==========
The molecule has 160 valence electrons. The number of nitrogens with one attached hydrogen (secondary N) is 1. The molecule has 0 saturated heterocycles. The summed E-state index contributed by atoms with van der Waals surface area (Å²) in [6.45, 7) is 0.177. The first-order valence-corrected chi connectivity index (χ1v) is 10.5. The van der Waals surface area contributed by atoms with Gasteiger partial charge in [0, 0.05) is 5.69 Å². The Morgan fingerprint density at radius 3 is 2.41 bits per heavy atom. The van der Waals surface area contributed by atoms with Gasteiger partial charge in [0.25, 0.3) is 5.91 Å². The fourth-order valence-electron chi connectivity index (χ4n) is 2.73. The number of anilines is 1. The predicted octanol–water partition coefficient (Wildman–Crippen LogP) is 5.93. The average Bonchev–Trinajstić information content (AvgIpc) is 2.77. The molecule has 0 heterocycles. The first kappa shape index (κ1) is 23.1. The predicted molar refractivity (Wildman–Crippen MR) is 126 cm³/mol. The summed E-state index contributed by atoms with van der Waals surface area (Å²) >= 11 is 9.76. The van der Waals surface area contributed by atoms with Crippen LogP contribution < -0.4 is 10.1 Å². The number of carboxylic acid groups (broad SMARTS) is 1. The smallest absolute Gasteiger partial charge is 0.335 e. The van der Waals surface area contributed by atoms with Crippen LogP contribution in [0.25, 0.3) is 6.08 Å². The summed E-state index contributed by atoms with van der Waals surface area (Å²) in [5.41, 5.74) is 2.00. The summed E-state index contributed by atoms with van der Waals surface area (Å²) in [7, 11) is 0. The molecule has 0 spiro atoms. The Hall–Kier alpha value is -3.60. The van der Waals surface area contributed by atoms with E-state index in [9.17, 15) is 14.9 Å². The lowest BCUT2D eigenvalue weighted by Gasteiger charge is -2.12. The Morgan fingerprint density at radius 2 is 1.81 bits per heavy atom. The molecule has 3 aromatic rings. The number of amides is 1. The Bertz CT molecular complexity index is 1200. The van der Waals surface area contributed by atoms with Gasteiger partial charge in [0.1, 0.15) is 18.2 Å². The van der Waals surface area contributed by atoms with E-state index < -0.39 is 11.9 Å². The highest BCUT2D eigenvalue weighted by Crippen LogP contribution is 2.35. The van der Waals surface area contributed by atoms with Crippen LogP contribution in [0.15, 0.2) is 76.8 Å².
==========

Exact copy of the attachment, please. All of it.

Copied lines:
The molecule has 160 valence electrons. The number of nitrogens with one attached hydrogen (secondary N) is 1. The molecule has 0 saturated heterocycles. The summed E-state index contributed by atoms with van der Waals surface area (Å²) in [6.45, 7) is 0.177. The first-order valence-corrected chi connectivity index (χ1v) is 10.5. The van der Waals surface area contributed by atoms with Gasteiger partial charge in [0, 0.05) is 5.69 Å². The Morgan fingerprint density at radius 3 is 2.41 bits per heavy atom. The van der Waals surface area contributed by atoms with Gasteiger partial charge in [0.25, 0.3) is 5.91 Å². The fourth-order valence-electron chi connectivity index (χ4n) is 2.73. The number of anilines is 1. The predicted octanol–water partition coefficient (Wildman–Crippen LogP) is 5.93. The average Bonchev–Trinajstić information content (AvgIpc) is 2.77. The molecule has 0 heterocycles. The first kappa shape index (κ1) is 23.1. The predicted molar refractivity (Wildman–Crippen MR) is 126 cm³/mol. The summed E-state index contributed by atoms with van der Waals surface area (Å²) >= 11 is 9.76. The van der Waals surface area contributed by atoms with Crippen LogP contribution < -0.4 is 10.1 Å². The number of carboxylic acid groups (broad SMARTS) is 1. The smallest absolute Gasteiger partial charge is 0.335 e. The van der Waals surface area contributed by atoms with Crippen LogP contribution in [0.25, 0.3) is 6.08 Å². The summed E-state index contributed by atoms with van der Waals surface area (Å²) in [5.41, 5.74) is 2.00. The summed E-state index contributed by atoms with van der Waals surface area (Å²) in [7, 11) is 0. The molecule has 0 spiro atoms. The Hall–Kier alpha value is -3.60. The van der Waals surface area contributed by atoms with E-state index in [9.17, 15) is 14.9 Å². The lowest BCUT2D eigenvalue weighted by Gasteiger charge is -2.12. The Morgan fingerprint density at radius 2 is 1.81 bits per heavy atom. The molecule has 3 aromatic rings. The number of amides is 1. The Bertz CT molecular complexity index is 1200. The van der Waals surface area contributed by atoms with Gasteiger partial charge in [0.1, 0.15) is 18.2 Å². The van der Waals surface area contributed by atoms with E-state index < -0.39 is 11.9 Å². The highest BCUT2D eigenvalue weighted by Crippen LogP contribution is 2.35. The van der Waals surface area contributed by atoms with Crippen LogP contribution in [0.15, 0.2) is 76.8 Å².